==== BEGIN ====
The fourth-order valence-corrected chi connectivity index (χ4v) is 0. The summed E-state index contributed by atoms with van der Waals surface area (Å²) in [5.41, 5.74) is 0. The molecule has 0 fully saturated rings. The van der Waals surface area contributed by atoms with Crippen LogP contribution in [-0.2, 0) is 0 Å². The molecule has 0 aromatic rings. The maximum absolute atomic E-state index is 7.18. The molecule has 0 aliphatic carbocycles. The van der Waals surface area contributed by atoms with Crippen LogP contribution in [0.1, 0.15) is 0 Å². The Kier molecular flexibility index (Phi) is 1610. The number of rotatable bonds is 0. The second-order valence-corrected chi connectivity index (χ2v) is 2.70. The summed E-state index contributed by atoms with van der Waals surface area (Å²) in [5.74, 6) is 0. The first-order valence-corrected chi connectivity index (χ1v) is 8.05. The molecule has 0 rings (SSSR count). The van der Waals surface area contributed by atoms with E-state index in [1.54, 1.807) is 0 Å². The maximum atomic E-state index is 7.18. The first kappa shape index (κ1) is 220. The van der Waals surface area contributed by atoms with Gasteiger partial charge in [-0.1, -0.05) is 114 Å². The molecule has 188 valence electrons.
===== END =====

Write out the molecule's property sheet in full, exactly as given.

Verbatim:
The fourth-order valence-corrected chi connectivity index (χ4v) is 0. The summed E-state index contributed by atoms with van der Waals surface area (Å²) in [5.41, 5.74) is 0. The molecule has 0 fully saturated rings. The van der Waals surface area contributed by atoms with Crippen LogP contribution in [-0.2, 0) is 0 Å². The molecule has 0 aromatic rings. The maximum absolute atomic E-state index is 7.18. The molecule has 0 aliphatic carbocycles. The van der Waals surface area contributed by atoms with Crippen LogP contribution in [0.1, 0.15) is 0 Å². The Kier molecular flexibility index (Phi) is 1610. The number of rotatable bonds is 0. The second-order valence-corrected chi connectivity index (χ2v) is 2.70. The summed E-state index contributed by atoms with van der Waals surface area (Å²) in [5.74, 6) is 0. The first-order valence-corrected chi connectivity index (χ1v) is 8.05. The molecule has 0 rings (SSSR count). The van der Waals surface area contributed by atoms with E-state index in [1.54, 1.807) is 0 Å². The maximum atomic E-state index is 7.18. The first kappa shape index (κ1) is 220. The van der Waals surface area contributed by atoms with Gasteiger partial charge in [-0.1, -0.05) is 114 Å². The molecule has 188 valence electrons.